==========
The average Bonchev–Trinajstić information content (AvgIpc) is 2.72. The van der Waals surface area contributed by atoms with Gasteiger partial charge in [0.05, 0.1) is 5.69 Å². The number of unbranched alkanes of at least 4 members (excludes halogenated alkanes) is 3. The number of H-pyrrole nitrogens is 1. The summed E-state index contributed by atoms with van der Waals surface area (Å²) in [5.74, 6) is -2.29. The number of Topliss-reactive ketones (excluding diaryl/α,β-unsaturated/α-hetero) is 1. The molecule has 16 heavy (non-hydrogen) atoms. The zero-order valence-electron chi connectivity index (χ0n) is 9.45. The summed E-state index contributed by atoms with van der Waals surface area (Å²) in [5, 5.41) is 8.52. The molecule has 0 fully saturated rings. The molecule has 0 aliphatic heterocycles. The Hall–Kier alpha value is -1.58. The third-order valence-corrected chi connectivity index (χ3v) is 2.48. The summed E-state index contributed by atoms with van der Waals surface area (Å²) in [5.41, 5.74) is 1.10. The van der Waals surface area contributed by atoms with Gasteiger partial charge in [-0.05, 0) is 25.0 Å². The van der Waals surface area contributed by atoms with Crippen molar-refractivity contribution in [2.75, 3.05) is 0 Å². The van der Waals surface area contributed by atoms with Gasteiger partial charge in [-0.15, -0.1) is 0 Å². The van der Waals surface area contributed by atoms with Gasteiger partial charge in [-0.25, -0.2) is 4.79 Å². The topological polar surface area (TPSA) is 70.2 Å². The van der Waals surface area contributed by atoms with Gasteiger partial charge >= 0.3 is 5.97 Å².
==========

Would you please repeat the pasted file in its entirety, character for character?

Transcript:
The average Bonchev–Trinajstić information content (AvgIpc) is 2.72. The van der Waals surface area contributed by atoms with Gasteiger partial charge in [0.05, 0.1) is 5.69 Å². The number of unbranched alkanes of at least 4 members (excludes halogenated alkanes) is 3. The number of H-pyrrole nitrogens is 1. The summed E-state index contributed by atoms with van der Waals surface area (Å²) in [5.74, 6) is -2.29. The number of Topliss-reactive ketones (excluding diaryl/α,β-unsaturated/α-hetero) is 1. The molecule has 16 heavy (non-hydrogen) atoms. The zero-order valence-electron chi connectivity index (χ0n) is 9.45. The summed E-state index contributed by atoms with van der Waals surface area (Å²) in [5, 5.41) is 8.52. The molecule has 0 fully saturated rings. The molecule has 0 aliphatic heterocycles. The Hall–Kier alpha value is -1.58. The third-order valence-corrected chi connectivity index (χ3v) is 2.48. The summed E-state index contributed by atoms with van der Waals surface area (Å²) in [5.41, 5.74) is 1.10. The van der Waals surface area contributed by atoms with Gasteiger partial charge in [-0.05, 0) is 25.0 Å². The van der Waals surface area contributed by atoms with Crippen molar-refractivity contribution in [2.75, 3.05) is 0 Å². The van der Waals surface area contributed by atoms with Gasteiger partial charge in [-0.15, -0.1) is 0 Å². The van der Waals surface area contributed by atoms with Gasteiger partial charge in [-0.25, -0.2) is 4.79 Å². The topological polar surface area (TPSA) is 70.2 Å². The van der Waals surface area contributed by atoms with Gasteiger partial charge >= 0.3 is 5.97 Å².